of both Houses and both parties will be talking to the folks
back home about the tobacco legislation, and will come back here
at the end of this month with a renewed determination to
actually pass legislation that will get the job done. Our
economy is the strongest in a generation.
Our social fabric is on the mend. Our leadership around the
world, as we saw on the trip to Africa, remains unrivaled. But
our history and our heritage tells us that we can do better and
that our success depends upon our constant effort to do better.
The American people want us to use this sun-lit moment, not
to sit back and enjoy, but to act. We were hired by the
American people to act. If we do so, in the 21st century the
American dream will be more powerful than ever. Thank you.
QUESTION: Do you have any comments on reports that Kenneth
Starr is being urged to indict Monica Lewinsky and name you as a
CLINTON: Whoa, whoa, whoa.
QUESTION: On the tobacco deal, sir, how concerned are you
that one or more of the tobacco companies might walk away from
this proposed settlement? And do you believe that you need
their cooperation both so that there is money for your budget
priorities and so that you can win restrictions on cigarette
CLINTON: Well, the latter is of greater concern. That is
their agreement -- or lack of it -- would influence the way
Congress would have to raise the money through raising the price
of cigarettes to deter more consumption and to raise the funds
for the health care costs of tobacco and the health research and
the other things that I believe should be funded out of this
But on the advertising, of course, that could be a concern
because of the governing legal precedents. But I still believe
that the incentives are there for the tobacco companies to do
this. With each new revelation of the strategies which have
been vigorously pursued to market cigarettes to children, I
think they have an enormous interest in trying to reverse the
record of the past, to try to put this unforgivable chapter
behind them and to start off on a new path.
So I still believe that, in the end, we will
achieve an agreement which will convince them -- or which they
will be convinced will be in the interests. The advertising
issue is the more important one from a legal point of view. But
I think we'll get there because they have -- you know, they have
now with this evidence continuing to mount up about the
deliberate strategy which was followed -- they have a big
interest in pursuing it.
And on the other matter, you know I'm not going to comment on
that. I'm going to try to do what the Supreme Court said I
should do, which is not to be in any way deterred by this and
I'm going on with my business. Others will comment on that.
QUESTION: Mr. President...
QUESTION: Moody's debt rating service earlier today issued a
warning about Japan's sovereign debt. The United States has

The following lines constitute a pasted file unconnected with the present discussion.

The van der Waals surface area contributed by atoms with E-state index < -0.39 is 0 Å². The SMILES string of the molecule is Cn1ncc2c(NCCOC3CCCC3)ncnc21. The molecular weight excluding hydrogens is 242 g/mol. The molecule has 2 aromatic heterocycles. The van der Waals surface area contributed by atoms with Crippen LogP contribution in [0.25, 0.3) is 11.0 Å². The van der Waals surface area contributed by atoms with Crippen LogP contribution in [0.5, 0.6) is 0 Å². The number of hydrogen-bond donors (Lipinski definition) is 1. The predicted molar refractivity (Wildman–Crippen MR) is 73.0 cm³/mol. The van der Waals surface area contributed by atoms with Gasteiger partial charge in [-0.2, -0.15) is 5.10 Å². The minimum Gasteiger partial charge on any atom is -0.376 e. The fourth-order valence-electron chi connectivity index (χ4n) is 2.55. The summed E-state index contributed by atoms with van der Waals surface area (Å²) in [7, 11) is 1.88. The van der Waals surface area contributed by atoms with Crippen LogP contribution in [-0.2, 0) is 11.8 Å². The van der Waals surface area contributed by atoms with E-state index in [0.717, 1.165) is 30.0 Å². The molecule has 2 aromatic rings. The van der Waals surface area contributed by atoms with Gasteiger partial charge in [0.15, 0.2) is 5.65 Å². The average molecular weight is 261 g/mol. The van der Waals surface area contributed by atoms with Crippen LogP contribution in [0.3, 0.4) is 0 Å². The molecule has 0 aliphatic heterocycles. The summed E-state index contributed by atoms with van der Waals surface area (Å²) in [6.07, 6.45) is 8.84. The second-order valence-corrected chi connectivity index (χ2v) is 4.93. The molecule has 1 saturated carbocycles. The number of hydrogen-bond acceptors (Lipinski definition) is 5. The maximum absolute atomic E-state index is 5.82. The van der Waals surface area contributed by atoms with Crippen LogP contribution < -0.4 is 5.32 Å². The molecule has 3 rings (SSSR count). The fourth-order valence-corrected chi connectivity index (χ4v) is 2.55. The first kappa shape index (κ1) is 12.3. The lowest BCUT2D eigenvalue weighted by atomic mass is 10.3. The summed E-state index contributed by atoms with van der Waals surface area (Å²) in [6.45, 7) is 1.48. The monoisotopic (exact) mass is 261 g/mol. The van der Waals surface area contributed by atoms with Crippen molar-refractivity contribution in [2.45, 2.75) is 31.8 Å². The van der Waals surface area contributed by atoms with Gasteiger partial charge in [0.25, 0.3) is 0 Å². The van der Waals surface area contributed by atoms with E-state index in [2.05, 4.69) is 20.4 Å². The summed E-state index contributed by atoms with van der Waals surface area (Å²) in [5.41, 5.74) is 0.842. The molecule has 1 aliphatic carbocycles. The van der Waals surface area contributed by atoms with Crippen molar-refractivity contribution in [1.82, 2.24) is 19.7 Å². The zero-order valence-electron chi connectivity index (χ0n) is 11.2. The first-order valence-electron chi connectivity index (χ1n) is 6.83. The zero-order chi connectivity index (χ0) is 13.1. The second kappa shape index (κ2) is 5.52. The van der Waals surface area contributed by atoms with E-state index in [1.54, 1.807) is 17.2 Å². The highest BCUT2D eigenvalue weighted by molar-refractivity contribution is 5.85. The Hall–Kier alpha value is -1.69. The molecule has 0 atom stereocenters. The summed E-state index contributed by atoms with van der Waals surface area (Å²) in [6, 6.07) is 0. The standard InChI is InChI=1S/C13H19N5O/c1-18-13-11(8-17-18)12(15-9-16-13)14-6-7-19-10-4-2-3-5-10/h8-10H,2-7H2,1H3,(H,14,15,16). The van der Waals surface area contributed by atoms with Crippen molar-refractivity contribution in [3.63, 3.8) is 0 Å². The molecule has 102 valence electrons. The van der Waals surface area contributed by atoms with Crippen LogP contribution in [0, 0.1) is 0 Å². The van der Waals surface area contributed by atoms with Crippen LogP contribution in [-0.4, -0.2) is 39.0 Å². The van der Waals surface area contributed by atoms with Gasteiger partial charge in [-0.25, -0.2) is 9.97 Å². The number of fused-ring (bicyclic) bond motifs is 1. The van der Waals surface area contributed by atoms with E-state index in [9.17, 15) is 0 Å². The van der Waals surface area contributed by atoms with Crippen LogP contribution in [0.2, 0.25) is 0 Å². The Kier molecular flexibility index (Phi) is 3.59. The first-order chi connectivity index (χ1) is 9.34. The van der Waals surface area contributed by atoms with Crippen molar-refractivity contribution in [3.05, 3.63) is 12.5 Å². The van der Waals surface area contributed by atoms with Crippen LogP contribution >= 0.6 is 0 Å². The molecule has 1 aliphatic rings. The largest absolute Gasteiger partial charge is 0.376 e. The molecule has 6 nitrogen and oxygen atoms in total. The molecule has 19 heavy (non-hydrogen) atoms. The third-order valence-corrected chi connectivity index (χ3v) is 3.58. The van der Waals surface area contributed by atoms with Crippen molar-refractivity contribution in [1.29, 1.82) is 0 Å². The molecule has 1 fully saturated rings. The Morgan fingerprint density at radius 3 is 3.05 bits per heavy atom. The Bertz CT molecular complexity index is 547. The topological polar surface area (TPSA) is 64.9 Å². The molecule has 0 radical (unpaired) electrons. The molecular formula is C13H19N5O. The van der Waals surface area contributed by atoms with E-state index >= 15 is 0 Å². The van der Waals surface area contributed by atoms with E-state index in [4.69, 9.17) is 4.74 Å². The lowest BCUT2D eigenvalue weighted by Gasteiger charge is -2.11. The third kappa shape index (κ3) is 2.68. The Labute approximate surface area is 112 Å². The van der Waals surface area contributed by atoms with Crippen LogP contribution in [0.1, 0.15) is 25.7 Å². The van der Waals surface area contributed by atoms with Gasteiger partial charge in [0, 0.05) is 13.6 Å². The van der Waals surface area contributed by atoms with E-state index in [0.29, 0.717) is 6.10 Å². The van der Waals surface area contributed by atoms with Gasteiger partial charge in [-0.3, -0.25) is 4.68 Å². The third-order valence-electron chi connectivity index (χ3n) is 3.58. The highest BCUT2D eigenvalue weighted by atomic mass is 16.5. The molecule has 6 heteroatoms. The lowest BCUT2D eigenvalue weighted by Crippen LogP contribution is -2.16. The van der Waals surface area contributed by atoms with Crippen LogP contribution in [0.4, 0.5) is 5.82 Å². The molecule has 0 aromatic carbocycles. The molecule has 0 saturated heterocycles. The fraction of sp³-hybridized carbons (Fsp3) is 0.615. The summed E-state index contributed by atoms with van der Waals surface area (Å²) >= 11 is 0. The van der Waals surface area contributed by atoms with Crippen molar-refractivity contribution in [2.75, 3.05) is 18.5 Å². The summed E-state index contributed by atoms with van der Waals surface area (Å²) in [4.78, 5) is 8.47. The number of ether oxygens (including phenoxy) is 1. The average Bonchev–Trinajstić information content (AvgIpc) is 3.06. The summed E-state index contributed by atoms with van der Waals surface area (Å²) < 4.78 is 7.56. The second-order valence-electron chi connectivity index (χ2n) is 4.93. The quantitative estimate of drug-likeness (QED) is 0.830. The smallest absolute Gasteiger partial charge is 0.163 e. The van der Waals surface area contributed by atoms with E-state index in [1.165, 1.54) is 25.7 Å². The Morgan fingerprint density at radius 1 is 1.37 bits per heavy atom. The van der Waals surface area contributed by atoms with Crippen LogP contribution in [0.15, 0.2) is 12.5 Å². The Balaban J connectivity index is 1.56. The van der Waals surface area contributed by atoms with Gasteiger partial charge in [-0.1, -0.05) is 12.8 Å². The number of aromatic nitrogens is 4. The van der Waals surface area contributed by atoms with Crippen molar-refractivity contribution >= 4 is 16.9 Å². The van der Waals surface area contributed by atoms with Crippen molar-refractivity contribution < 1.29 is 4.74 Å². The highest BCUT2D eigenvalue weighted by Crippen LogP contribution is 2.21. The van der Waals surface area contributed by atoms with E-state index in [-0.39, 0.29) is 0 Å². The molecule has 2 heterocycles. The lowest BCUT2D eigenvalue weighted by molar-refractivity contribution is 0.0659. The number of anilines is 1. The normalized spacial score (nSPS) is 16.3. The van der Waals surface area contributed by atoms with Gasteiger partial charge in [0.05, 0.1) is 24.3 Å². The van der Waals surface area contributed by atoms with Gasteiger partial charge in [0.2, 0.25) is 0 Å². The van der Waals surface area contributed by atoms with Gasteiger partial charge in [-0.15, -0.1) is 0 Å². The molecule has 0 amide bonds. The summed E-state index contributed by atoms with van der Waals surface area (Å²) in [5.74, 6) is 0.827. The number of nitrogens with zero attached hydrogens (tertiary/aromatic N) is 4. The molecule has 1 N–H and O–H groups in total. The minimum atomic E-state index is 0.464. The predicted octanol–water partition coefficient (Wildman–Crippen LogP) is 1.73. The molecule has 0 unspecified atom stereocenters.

repeated urged Japan, with little apparent success, to try to
jumpstart its domestic economy.
Do you see any signs that the Japanese government
is now ready to take actions that would help bring it into
CLINTON: Well, the prime minister keeps moving forward in
ways that then the market seems to believe are insufficient.
And we have obviously urged aggressive action because we want
the Japanese economy to grow.
We think the Japanese economy is the key to stability and
growth in Asia and we have always wanted a strong, healthy
Japan is a great democracy, they've been a great partner for
us, they've been a great engine of economic growth for many
years until the last few years. There may be some momentary
disruption because now you have some business leaders speaking
out in Japan.
But it appears to us on the outside of this that there is an
ongoing struggle between the -- what is now the articulated view
not only of the United States and others, but of the business
community in Japan about the direction that country should take
and the entrenched resistance to that in the permanent
government bureaucracy that followed a different strategy with
great success in previous years.
And I think we need to be both respectful but firm
in urging the Japanese to take a bold course. Prime Minister
Hashimoto is an able man and he understands the economy.
And I believe he wants to take such a course. And what has
to be done is that the people within the permanent government
there, which have always enjoyed great power, have to realize
that the strategies that work in the past are not appropriate to
They have to make a break now in some ways that's not so
different from the break that we made in 1993. You simply can't
stay with a strategy that is clearly not appropriate to the
times and expect it to get the results that are needed for the
But Japan is a very great country full of brilliant people
who had a great understanding of economics, and as I said, I
think the prime minister understands this and is willing to take
risks and wants to do it.
And he's got this raging battle going on and I have to hope
that the forces of the future will prevail.